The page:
On Thursday, International Bird Rescue’s San Francisco Bay center received a Mew Gull (Larus canus) with severe burns. Center manager Michelle Bellizzi reports that an exam of the bird showed burns on the bird’s feathers, as well as its skin and the tops of the patagium (the front edge of the wing between wrist and shoulder). This little gull was also suffering from hock lesions, and its primary feathers had to be cut, as they were burned beyond use.
How had this gull been so severely burned? We could not immediately rule out animal cruelty. International Bird Rescue has seen cruelty cases of every stripe: pelicans with slashed pouches or clipped wings, gulls with “beer-can collars,” nesting terns on barges deliberately disturbed, leading to the deaths of their young.
In this case, we knew that the animal had been brought to Pinole Animal Control. Our team of sleuthing wildlife rehabilitators quickly tracked down the answers: Workers at a nearby wastewater treatment plant had brought the bird to the animal shelter after it had been caught in the facility’s methane flare that had been suddenly turned on. The workers who helped bring this bird into care were very happy to hear it’s alive and in IBR’s care.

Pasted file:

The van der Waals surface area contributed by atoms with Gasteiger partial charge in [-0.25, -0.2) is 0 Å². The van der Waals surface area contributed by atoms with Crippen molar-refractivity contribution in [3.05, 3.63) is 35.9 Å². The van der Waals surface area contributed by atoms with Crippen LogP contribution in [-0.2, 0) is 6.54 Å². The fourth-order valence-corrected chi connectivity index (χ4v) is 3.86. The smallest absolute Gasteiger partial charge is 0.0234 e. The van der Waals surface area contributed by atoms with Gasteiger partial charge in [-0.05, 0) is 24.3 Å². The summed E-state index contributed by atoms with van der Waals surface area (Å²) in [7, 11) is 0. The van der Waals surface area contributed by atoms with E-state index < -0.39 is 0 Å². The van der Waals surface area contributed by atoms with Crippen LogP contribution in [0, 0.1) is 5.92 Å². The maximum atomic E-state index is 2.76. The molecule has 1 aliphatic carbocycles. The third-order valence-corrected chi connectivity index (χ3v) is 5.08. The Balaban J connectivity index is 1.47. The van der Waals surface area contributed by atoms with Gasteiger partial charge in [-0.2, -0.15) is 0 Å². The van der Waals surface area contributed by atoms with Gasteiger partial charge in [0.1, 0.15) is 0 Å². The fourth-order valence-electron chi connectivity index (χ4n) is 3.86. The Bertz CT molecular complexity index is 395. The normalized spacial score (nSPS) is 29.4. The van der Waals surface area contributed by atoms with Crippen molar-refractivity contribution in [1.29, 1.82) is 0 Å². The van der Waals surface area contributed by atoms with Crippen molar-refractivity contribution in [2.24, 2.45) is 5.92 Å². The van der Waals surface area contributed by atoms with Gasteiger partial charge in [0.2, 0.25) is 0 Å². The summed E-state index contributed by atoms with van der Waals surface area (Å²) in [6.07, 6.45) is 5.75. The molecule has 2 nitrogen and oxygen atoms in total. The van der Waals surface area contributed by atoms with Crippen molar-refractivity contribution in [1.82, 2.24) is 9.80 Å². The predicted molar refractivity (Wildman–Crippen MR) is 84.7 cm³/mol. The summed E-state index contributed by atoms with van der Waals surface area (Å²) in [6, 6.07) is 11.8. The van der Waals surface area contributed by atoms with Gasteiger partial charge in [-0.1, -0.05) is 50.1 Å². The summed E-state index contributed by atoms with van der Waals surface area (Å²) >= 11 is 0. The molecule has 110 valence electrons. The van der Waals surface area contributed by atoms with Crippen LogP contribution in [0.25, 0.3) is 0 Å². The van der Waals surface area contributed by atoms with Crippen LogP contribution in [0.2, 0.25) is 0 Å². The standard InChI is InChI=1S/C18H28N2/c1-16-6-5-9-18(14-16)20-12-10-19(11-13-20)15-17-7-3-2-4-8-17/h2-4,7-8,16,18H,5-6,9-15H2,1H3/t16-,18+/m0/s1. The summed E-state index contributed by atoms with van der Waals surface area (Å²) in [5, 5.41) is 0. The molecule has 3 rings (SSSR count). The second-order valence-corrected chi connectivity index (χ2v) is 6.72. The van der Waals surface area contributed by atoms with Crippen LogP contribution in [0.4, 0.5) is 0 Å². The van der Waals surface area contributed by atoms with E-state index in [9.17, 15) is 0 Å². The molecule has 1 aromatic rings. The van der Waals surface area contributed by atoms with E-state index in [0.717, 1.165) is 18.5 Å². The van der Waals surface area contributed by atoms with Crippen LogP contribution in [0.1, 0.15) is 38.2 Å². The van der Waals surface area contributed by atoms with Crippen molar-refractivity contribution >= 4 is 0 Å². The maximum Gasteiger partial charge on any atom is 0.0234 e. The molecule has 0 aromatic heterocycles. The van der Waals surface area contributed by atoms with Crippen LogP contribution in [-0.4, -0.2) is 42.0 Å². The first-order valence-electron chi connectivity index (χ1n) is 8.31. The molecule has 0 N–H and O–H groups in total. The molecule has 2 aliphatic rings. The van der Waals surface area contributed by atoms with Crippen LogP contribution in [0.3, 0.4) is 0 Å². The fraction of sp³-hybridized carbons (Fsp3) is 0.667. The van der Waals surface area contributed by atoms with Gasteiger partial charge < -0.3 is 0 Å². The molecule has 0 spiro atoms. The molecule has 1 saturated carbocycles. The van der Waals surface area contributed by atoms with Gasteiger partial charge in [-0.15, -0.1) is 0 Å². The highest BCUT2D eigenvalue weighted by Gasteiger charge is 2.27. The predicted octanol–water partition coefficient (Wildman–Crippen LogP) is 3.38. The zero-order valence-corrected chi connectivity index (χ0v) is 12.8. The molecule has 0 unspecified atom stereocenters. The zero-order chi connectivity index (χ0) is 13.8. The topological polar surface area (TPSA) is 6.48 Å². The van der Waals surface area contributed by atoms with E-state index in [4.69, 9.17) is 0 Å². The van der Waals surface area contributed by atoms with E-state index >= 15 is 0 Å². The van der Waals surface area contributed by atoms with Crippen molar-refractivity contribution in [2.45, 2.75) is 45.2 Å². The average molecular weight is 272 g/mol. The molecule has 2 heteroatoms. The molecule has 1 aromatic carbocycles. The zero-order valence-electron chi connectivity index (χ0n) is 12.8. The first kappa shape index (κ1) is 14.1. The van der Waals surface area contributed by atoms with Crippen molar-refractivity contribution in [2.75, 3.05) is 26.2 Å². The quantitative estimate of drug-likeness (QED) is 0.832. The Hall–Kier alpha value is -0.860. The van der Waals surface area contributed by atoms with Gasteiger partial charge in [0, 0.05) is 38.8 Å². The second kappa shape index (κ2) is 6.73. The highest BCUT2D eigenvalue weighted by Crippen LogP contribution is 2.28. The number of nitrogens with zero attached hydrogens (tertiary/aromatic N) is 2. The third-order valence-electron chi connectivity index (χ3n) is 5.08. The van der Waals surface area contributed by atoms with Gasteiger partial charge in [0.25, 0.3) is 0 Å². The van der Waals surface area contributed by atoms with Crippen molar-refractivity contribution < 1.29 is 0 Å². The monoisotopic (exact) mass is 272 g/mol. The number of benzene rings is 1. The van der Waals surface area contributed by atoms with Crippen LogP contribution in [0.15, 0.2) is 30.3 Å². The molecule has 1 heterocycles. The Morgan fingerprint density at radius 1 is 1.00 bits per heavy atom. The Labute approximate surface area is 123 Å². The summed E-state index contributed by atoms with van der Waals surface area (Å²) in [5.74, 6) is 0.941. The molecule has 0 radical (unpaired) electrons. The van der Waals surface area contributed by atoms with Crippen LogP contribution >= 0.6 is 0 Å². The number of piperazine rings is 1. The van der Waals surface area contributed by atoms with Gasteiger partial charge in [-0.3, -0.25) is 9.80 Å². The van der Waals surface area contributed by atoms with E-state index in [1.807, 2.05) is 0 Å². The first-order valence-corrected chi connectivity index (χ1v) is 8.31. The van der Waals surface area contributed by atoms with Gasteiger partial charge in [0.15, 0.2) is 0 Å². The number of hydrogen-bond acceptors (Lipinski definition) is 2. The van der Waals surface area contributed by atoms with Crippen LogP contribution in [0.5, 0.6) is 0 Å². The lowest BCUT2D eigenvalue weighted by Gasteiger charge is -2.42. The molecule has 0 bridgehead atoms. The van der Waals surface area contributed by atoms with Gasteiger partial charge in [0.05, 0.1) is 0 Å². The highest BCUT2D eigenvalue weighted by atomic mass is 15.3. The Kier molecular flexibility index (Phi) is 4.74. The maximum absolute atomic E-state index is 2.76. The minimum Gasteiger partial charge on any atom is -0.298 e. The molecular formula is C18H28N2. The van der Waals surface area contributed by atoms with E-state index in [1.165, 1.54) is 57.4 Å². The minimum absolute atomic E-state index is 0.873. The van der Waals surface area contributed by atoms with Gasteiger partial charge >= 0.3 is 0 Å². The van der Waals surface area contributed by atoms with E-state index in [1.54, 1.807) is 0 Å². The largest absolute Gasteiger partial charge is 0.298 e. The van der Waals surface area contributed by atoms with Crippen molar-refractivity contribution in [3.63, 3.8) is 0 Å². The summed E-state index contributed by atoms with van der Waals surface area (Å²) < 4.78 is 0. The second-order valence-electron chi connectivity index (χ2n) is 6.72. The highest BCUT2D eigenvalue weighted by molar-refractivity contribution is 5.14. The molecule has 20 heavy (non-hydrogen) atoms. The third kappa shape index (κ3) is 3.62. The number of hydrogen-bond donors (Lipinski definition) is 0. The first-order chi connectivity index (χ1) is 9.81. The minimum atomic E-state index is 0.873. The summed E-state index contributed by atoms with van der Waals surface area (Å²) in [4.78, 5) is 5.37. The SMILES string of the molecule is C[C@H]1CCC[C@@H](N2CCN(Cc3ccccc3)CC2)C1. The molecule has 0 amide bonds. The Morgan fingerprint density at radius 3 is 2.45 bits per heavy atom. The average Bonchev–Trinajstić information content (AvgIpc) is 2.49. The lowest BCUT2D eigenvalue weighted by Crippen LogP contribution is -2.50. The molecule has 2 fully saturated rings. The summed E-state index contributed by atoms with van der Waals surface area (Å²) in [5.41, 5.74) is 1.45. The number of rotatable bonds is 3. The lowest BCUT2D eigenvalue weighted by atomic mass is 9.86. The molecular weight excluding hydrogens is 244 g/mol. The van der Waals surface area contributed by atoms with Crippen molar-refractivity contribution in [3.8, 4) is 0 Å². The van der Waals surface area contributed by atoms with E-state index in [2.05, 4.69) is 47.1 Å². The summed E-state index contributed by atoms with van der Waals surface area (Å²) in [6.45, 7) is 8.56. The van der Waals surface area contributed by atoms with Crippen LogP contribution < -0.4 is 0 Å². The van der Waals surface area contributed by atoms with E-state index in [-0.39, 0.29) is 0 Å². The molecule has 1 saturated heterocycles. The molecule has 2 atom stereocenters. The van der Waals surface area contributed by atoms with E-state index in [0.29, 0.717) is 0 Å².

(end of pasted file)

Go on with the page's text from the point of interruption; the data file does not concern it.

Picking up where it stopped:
This Mew Gull’s prognosis is guarded, however. If all goes well, it will take the bird many months (and up to a year) to molt in new feathers. We’ll keep you updated on its progress.
Read more about this small gull species at All About Birds.